There was a time when Dublin ruled camogie like few teams have ever ruled a sport.
They won 16 All-Ireland senior titles in 20 seasons in the fifties and sixties and generations of players grew up assuming victory was their birthright.
Their last All-Ireland came way back in 1984, but they were so far ahead on the roll of honour that Cork only overtook them at the top of the table in 2017 having dominated the game themselves in this new millennium.
I was at a point that I was nearly drained with camogie and it was time to press the reset button
The glory days are long gone and it’s more than 30 years since the Dubs so much as featured in the big day in September.
Former All Star Kilkenny hurling goalkeeper David Herity came as manager in and helped revive the ailing patient, bringing them to a first All-Ireland semi-final in 27 years two seasons ago.
Now Frank Browne, former boss of Mayo’s hurling and women’s teams, is in charge and he’s brought some real All-Ireland winning expertise on board to try to take the Girls in Blue to the next level.
Philly McMahon, holder of no less than six Celtic Cross medals, is new Dublin Camogie Head of Performance, overseeing strength and conditioning from Under-14 level right the way through to senior.
"Philly has us all set up so we’re using his gym in Finglas and he has a whole range of coaches under him who do a lot of work with us," said the Dubs’ Aisling Maher, who is back in the panel having taken year out to travel.
"Philly himself is out a lot, he does a lot of workshops with us and he’d be at a good few of our gym sessions as well. He knows how winning is done, he knows how to win All-Irelands so we’ve been tapping into his knowledge as best we can and learning as much as we can from him.
"He knows what’s involved, he knows the buy-in that’s required from players, the community spirit, he knows the team work and camaraderie that needs to be there to build solid foundations.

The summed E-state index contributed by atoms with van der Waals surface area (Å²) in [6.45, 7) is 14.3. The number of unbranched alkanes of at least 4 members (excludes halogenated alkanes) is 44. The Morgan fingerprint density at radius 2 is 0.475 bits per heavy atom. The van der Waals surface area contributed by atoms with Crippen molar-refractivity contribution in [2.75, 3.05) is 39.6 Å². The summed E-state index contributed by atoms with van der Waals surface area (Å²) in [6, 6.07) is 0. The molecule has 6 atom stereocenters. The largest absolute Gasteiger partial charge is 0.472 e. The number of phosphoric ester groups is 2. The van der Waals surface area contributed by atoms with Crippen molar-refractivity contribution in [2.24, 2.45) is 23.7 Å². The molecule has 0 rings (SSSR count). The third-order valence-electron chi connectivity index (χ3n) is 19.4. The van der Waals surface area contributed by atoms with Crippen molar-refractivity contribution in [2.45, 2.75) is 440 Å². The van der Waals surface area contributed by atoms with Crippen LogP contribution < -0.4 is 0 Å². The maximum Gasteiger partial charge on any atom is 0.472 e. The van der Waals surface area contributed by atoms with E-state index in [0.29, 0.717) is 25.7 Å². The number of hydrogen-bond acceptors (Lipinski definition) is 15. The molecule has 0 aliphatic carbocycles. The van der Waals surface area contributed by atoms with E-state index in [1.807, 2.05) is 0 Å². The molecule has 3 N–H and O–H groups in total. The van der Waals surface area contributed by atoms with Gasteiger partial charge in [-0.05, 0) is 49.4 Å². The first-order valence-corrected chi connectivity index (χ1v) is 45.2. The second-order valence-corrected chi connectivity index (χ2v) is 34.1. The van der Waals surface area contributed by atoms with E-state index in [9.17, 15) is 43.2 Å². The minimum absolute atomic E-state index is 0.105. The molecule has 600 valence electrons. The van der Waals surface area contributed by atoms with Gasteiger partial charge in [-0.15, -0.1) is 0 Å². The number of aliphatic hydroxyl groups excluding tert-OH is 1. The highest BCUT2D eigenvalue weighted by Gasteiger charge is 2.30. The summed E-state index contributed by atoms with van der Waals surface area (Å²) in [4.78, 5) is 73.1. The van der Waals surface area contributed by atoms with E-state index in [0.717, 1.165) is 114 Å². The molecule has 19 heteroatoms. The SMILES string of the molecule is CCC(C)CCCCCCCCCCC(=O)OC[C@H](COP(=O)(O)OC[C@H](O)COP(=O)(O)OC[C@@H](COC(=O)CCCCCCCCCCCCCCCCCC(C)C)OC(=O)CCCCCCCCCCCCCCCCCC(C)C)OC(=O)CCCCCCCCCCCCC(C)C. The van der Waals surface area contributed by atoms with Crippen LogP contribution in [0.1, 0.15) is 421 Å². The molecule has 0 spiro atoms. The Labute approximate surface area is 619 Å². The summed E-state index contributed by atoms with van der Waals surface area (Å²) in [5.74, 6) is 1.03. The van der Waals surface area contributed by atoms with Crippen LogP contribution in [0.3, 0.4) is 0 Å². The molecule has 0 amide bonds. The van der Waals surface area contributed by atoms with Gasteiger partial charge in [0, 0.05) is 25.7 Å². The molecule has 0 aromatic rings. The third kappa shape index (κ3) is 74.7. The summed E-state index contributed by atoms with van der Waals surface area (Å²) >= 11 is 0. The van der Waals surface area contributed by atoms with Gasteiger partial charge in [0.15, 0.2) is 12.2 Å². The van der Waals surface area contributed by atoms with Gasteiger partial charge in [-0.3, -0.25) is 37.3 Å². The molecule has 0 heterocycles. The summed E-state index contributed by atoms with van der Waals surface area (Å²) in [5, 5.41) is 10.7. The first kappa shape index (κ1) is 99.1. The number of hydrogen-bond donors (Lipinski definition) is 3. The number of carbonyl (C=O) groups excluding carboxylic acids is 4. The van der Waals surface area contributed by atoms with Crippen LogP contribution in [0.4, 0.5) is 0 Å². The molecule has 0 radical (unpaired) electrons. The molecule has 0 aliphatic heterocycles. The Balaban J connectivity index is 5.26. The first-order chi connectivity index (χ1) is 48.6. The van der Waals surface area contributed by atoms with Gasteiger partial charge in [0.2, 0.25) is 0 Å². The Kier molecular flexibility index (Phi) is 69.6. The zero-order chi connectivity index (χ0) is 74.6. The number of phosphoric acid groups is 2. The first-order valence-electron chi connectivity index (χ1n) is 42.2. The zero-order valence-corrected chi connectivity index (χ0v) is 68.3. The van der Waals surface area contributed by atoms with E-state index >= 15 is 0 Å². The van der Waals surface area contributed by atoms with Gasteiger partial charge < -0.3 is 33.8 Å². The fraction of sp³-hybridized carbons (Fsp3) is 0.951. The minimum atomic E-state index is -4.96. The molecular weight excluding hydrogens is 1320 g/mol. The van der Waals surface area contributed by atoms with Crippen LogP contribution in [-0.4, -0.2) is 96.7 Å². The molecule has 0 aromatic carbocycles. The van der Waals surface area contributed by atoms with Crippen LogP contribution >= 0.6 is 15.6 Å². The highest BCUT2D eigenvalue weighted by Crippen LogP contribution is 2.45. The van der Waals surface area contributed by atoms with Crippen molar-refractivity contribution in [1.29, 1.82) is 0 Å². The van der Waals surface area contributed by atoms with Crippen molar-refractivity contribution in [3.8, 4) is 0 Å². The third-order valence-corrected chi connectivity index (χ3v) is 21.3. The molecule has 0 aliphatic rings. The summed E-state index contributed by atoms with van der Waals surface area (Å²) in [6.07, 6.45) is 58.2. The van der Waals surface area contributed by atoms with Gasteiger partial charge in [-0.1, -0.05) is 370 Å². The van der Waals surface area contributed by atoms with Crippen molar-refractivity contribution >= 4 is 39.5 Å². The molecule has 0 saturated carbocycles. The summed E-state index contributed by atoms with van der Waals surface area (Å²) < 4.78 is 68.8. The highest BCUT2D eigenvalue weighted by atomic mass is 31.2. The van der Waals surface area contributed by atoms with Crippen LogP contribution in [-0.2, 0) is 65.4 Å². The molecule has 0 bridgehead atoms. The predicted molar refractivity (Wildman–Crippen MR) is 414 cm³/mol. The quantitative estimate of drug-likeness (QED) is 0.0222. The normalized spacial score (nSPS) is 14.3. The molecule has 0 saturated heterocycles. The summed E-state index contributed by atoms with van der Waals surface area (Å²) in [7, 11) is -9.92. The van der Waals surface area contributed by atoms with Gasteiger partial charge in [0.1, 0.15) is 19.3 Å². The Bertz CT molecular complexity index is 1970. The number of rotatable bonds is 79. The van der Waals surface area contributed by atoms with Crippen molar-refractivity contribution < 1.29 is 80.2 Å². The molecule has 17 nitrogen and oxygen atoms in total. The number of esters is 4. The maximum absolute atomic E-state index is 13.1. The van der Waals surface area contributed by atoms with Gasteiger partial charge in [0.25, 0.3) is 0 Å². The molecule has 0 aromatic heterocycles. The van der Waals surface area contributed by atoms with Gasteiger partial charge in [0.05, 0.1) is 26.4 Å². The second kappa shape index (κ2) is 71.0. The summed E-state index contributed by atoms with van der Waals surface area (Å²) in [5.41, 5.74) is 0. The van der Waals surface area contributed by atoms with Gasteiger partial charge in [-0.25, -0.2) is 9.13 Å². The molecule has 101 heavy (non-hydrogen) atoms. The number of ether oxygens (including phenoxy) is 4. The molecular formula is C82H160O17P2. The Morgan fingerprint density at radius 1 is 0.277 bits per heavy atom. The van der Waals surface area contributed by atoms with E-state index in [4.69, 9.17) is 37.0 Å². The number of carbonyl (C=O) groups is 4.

"We’ll absolutely take as much from his experience as we can. So far he’s been brilliant in that he wants to bring us on, he is very much invested in us and he wants to do anything he can to take us to the next level."
These are exciting times in Dublin camogie so it was a big decision for Maher to take to leave the panel for a year and travel.
As a 21-year-old she won her first All Star at full-forward in 2017 and she wanted to hang around to be part of what was happening, but the idea of going travelling had long been in her head.
"It’s something that I would have always wanted to do and I had that unique opportunity finishing up college with that break," she explained, speaking to RTÉ Sport.
"The decision was made that bit more difficult by having a successful year with Dublin the year previous. It was more difficult to walk away knowing your team mates might be in Croke Park without you the following year.
"Ultimately though when you want to do something like that it has to be done.
"I would have tried to go through it myself first because if anyone else came to me with the idea, I’d be trying to convince them to stay!
"I did reconsider it after we finished championship with Dublin in 2017 because if you think your county is going to kick on to the next level it’s something you want to be involved in having given so much time and energy and passion to it as I had.
"It wasn’t something I wanted to miss out on, of course, but ultimately when I spoke to the girls, anyone that I did speak to, was very understanding. They understand that camogie is a sport and a hobby at the end of the day.
"I was at a point that I was nearly drained with camogie and it was time to press the reset button, go away and find the desire for it again."
Maher landed in Mexico and made her way down through Central America to Columbia for five months, finally returning home when the money ran out towards the end of 2018, jumping straight back into St Vincent’s.
She admits her touch and her fitness was terrible, but her appetite for the game was through the roof.
Dublin start their All-Ireland campaign on Saturday with a group two meeting with Meath in Coolock. Maher will be part of it.
"I’ve got the jersey back on and a hurl in my hand again so it must have done some good!" she smiled. "It’s nice sometimes to get a break away from these things when they are the focal point of your life for such a long period of time; it’s difficult not to be zapped by it from time-to-time."